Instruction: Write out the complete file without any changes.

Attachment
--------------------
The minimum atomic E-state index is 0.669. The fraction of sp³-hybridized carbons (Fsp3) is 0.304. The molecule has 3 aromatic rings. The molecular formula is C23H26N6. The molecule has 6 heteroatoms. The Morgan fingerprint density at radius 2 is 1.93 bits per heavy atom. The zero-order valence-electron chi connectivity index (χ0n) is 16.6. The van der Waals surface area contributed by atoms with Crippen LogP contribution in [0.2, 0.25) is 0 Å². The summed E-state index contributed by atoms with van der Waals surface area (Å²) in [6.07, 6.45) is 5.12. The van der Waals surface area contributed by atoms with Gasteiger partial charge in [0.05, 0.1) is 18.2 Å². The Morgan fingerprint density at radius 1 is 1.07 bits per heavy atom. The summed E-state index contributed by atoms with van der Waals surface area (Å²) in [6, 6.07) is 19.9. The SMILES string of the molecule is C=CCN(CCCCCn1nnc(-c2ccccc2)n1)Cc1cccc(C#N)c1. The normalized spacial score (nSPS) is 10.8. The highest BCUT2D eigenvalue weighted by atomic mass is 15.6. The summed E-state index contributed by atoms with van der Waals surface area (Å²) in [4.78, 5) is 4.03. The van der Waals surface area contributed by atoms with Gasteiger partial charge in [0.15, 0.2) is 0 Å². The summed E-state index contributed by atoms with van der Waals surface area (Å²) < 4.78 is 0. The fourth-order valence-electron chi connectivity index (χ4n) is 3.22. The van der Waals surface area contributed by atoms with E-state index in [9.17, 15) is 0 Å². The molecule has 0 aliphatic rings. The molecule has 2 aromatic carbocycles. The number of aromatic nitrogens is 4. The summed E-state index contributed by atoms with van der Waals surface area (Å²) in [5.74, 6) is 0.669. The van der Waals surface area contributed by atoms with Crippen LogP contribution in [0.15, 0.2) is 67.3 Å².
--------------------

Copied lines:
The minimum atomic E-state index is 0.669. The fraction of sp³-hybridized carbons (Fsp3) is 0.304. The molecule has 3 aromatic rings. The molecular formula is C23H26N6. The molecule has 6 heteroatoms. The Morgan fingerprint density at radius 2 is 1.93 bits per heavy atom. The zero-order valence-electron chi connectivity index (χ0n) is 16.6. The van der Waals surface area contributed by atoms with Crippen LogP contribution in [0.2, 0.25) is 0 Å². The summed E-state index contributed by atoms with van der Waals surface area (Å²) in [6.07, 6.45) is 5.12. The van der Waals surface area contributed by atoms with Gasteiger partial charge in [0.05, 0.1) is 18.2 Å². The Morgan fingerprint density at radius 1 is 1.07 bits per heavy atom. The summed E-state index contributed by atoms with van der Waals surface area (Å²) in [6, 6.07) is 19.9. The SMILES string of the molecule is C=CCN(CCCCCn1nnc(-c2ccccc2)n1)Cc1cccc(C#N)c1. The normalized spacial score (nSPS) is 10.8. The highest BCUT2D eigenvalue weighted by atomic mass is 15.6. The summed E-state index contributed by atoms with van der Waals surface area (Å²) in [4.78, 5) is 4.03. The van der Waals surface area contributed by atoms with Gasteiger partial charge in [0.15, 0.2) is 0 Å². The summed E-state index contributed by atoms with van der Waals surface area (Å²) < 4.78 is 0. The fourth-order valence-electron chi connectivity index (χ4n) is 3.22. The van der Waals surface area contributed by atoms with E-state index in [9.17, 15) is 0 Å². The molecule has 0 aliphatic rings. The molecule has 2 aromatic carbocycles. The number of aromatic nitrogens is 4. The summed E-state index contributed by atoms with van der Waals surface area (Å²) in [5.74, 6) is 0.669. The van der Waals surface area contributed by atoms with Crippen LogP contribution in [0.15, 0.2) is 67.3 Å².